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I recently crossed over from being a Java developer to an actual DBA in our company. I am learning the ropes, so to speak, about being a DBA (which is actually somewhat of a new position for our company).

I have seen several scripts where we run the command DB2 BIND bind_file other_parameters.

I am puzzled by what these do. I have asked our other DBAs, but they were not able to explain it to me in a way that made sense. I have looked at IBM's Information Center for the BIND command, but it wasn't clear to me either.

I know binding is somehow important, because we are supposed to run REORGS, run STATS, and re BIND on our databases regularly to assist with performance.

Since I am still a n00b DBA, I was wondering if anyone can provide a "What is BINDing for Dummies?" explanation?

EDIT: In edition to the answer below, I recently came across the following developerworks article: "DB2 packages: Concepts, examples, and common problems: Understanding DB2 system and user application packages". Very helpful. Especially for the system packages, which is what we were mostly running into.


20130905 EDIT: This blog entry by DB2 DBA Ember Crooks is stellar with regards to binding and what it means. She also wrote a previous entry on packages not being found and when to up the CLIPKG number for the binds and what that means. These articles are very well explained. Basically like reading "DB2 Binding and Packages for Dummies" if such a thing existed.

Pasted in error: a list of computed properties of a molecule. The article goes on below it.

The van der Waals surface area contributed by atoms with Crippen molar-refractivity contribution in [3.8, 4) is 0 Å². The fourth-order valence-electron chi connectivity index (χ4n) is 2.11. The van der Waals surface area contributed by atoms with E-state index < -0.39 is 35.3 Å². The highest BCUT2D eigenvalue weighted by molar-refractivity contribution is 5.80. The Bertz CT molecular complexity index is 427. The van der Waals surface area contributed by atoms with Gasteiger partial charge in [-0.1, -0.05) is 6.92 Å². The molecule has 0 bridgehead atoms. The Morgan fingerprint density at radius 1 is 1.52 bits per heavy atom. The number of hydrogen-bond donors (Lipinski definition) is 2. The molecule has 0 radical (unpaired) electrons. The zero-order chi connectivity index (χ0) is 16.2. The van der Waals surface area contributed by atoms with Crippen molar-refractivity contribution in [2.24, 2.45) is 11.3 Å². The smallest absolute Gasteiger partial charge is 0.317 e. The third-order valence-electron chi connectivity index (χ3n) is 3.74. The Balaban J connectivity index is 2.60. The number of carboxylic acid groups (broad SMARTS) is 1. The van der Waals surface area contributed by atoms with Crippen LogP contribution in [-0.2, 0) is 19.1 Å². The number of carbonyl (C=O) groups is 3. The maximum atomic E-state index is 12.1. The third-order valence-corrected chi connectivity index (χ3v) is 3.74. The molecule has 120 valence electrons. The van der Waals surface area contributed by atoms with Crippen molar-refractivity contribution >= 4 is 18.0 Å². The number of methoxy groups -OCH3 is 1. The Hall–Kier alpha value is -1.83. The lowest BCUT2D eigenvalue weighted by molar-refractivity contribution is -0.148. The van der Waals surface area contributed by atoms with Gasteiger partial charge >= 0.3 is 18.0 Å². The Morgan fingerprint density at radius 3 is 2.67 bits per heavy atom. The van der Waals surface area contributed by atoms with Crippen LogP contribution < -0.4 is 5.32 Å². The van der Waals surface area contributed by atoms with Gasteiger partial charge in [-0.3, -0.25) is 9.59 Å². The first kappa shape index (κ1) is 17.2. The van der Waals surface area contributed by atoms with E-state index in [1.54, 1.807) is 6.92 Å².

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1 Answer 1

up vote 3 down vote accepted

I see your Info Center link goes to LUW 9.7, and you mention that you've programmed in Java, but most of the experience I have with binding is with DB2 on the Mainframe with COBOL. So, you may need to adapt the explanation a bit (but generally, the concepts should be the same).

I believe that binding is only relevant when you are compiling programs that include embedded SQL which is precompiled (statically bound SQL). If, for example, you're using JDBC, you aren't required to run a BIND. The JDBC driver will PREPARE the statement dynamically.


When you run a program through a DB2 pre-compiler, PRECOMPILE runs through your program, and if it finds any embedded SQL (in COBOL, these are statement blocks that go from EXEC SQL to END-EXEC.), it carefully rips the SQL out, and replaces it with a call to the COBOL-DB2 interface. After this, there are two outputs of the PRECOMPILE, the COBOL source that has had all the embedded SQL removed (A from now on), and a DBRM that contains all the SQL that was removed (B).

Precompile does do some basic syntax checking, but be aware that the checks are only based on your table declarations within the program. It doesn't attach to DB2 to verify these!

These two files are completely separate, and when you run the COBOL program, it has to find an A and a B that were generated at the same time.

At this point, A is compiled and linked with the standard COBOL compiler into a load module and placed in a load library to be used later.

However, there is still a lot of work to be done with B, the DBRM. This is where BIND comes in. BIND is sort of like a compiler for the embedded SQL code, and the output of the "compile" is a package.

In order to BIND the SQL into an executable "package", the BIND process attaches to DB2 and does a few things:

  • Verifies that the current AuthID is authorized to perform a bind.
  • Checks the syntax of your SQL, with help from the data in the DB2 catalog.
  • Finally, and most importantly, the bind will optimize your SQL